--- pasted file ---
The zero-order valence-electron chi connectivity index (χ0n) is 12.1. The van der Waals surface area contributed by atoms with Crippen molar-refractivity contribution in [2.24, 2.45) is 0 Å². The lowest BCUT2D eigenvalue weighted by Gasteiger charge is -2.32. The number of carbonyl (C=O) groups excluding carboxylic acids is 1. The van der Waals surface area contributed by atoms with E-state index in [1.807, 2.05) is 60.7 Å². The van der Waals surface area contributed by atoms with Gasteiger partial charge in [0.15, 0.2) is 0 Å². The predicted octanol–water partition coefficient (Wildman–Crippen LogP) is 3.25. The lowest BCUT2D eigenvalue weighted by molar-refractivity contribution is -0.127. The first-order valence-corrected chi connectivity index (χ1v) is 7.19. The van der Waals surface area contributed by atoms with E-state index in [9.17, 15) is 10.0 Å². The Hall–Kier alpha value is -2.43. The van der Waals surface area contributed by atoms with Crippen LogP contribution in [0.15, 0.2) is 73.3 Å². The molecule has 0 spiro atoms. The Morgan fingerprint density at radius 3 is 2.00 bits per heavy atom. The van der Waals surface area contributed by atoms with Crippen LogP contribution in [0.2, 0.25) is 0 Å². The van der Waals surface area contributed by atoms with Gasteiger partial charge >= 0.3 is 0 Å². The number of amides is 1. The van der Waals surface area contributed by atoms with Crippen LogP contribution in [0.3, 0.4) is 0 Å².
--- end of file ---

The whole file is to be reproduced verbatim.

The zero-order valence-electron chi connectivity index (χ0n) is 12.1. The van der Waals surface area contributed by atoms with Crippen molar-refractivity contribution in [2.24, 2.45) is 0 Å². The lowest BCUT2D eigenvalue weighted by Gasteiger charge is -2.32. The number of carbonyl (C=O) groups excluding carboxylic acids is 1. The van der Waals surface area contributed by atoms with E-state index in [1.807, 2.05) is 60.7 Å². The van der Waals surface area contributed by atoms with Gasteiger partial charge in [0.15, 0.2) is 0 Å². The predicted octanol–water partition coefficient (Wildman–Crippen LogP) is 3.25. The lowest BCUT2D eigenvalue weighted by molar-refractivity contribution is -0.127. The first-order valence-corrected chi connectivity index (χ1v) is 7.19. The van der Waals surface area contributed by atoms with E-state index in [9.17, 15) is 10.0 Å². The Hall–Kier alpha value is -2.43. The van der Waals surface area contributed by atoms with Crippen LogP contribution in [0.15, 0.2) is 73.3 Å². The molecule has 0 spiro atoms. The Morgan fingerprint density at radius 3 is 2.00 bits per heavy atom. The van der Waals surface area contributed by atoms with Crippen LogP contribution in [0.2, 0.25) is 0 Å². The van der Waals surface area contributed by atoms with Gasteiger partial charge >= 0.3 is 0 Å². The number of amides is 1. The van der Waals surface area contributed by atoms with Crippen LogP contribution in [0.3, 0.4) is 0 Å².